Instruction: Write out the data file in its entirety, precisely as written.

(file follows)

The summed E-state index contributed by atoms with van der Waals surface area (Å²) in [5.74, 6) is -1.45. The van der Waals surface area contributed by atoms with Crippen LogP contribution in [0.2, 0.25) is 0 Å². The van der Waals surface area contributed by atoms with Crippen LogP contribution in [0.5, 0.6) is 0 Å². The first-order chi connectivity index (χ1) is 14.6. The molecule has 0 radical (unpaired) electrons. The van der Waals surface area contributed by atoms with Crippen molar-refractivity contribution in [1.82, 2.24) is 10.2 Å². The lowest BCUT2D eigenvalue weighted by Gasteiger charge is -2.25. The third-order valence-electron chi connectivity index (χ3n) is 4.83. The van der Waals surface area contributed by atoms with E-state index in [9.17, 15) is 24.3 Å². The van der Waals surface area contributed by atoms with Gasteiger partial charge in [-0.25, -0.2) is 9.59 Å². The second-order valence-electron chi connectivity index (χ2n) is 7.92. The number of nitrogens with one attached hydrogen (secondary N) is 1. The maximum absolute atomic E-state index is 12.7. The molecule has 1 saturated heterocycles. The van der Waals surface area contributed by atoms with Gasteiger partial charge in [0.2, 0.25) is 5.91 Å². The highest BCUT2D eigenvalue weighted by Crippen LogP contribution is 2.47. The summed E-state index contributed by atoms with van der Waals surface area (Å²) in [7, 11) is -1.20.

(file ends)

The summed E-state index contributed by atoms with van der Waals surface area (Å²) in [5.74, 6) is -1.45. The van der Waals surface area contributed by atoms with Crippen LogP contribution in [0.2, 0.25) is 0 Å². The van der Waals surface area contributed by atoms with Crippen LogP contribution in [0.5, 0.6) is 0 Å². The first-order chi connectivity index (χ1) is 14.6. The molecule has 0 radical (unpaired) electrons. The van der Waals surface area contributed by atoms with Crippen molar-refractivity contribution in [1.82, 2.24) is 10.2 Å². The lowest BCUT2D eigenvalue weighted by Gasteiger charge is -2.25. The third-order valence-electron chi connectivity index (χ3n) is 4.83. The van der Waals surface area contributed by atoms with E-state index in [9.17, 15) is 24.3 Å². The van der Waals surface area contributed by atoms with Gasteiger partial charge in [-0.25, -0.2) is 9.59 Å². The second-order valence-electron chi connectivity index (χ2n) is 7.92. The number of nitrogens with one attached hydrogen (secondary N) is 1. The maximum absolute atomic E-state index is 12.7. The molecule has 1 saturated heterocycles. The van der Waals surface area contributed by atoms with Gasteiger partial charge in [0.2, 0.25) is 5.91 Å². The highest BCUT2D eigenvalue weighted by Crippen LogP contribution is 2.47. The summed E-state index contributed by atoms with van der Waals surface area (Å²) in [7, 11) is -1.20.